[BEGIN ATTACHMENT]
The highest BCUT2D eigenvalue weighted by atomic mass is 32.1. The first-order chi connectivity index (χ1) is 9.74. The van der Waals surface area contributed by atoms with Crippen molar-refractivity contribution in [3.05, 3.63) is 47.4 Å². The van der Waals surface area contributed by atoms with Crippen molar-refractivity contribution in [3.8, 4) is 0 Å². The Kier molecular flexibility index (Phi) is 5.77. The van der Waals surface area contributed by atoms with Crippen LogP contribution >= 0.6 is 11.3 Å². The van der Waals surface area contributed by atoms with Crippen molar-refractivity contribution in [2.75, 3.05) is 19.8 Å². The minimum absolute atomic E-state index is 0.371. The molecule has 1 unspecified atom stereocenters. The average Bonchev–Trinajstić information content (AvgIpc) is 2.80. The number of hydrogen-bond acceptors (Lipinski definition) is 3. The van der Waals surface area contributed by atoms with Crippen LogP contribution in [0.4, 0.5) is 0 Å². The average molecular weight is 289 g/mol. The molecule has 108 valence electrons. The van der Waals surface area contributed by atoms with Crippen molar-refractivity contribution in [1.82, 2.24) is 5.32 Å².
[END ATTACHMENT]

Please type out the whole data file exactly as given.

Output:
The highest BCUT2D eigenvalue weighted by atomic mass is 32.1. The first-order chi connectivity index (χ1) is 9.74. The van der Waals surface area contributed by atoms with Crippen molar-refractivity contribution in [3.05, 3.63) is 47.4 Å². The van der Waals surface area contributed by atoms with Crippen molar-refractivity contribution in [3.8, 4) is 0 Å². The Kier molecular flexibility index (Phi) is 5.77. The van der Waals surface area contributed by atoms with Crippen LogP contribution >= 0.6 is 11.3 Å². The van der Waals surface area contributed by atoms with Crippen molar-refractivity contribution in [2.75, 3.05) is 19.8 Å². The minimum absolute atomic E-state index is 0.371. The molecule has 1 unspecified atom stereocenters. The average Bonchev–Trinajstić information content (AvgIpc) is 2.80. The number of hydrogen-bond acceptors (Lipinski definition) is 3. The van der Waals surface area contributed by atoms with Crippen LogP contribution in [0.4, 0.5) is 0 Å². The average molecular weight is 289 g/mol. The molecule has 108 valence electrons. The van der Waals surface area contributed by atoms with Crippen molar-refractivity contribution in [1.82, 2.24) is 5.32 Å².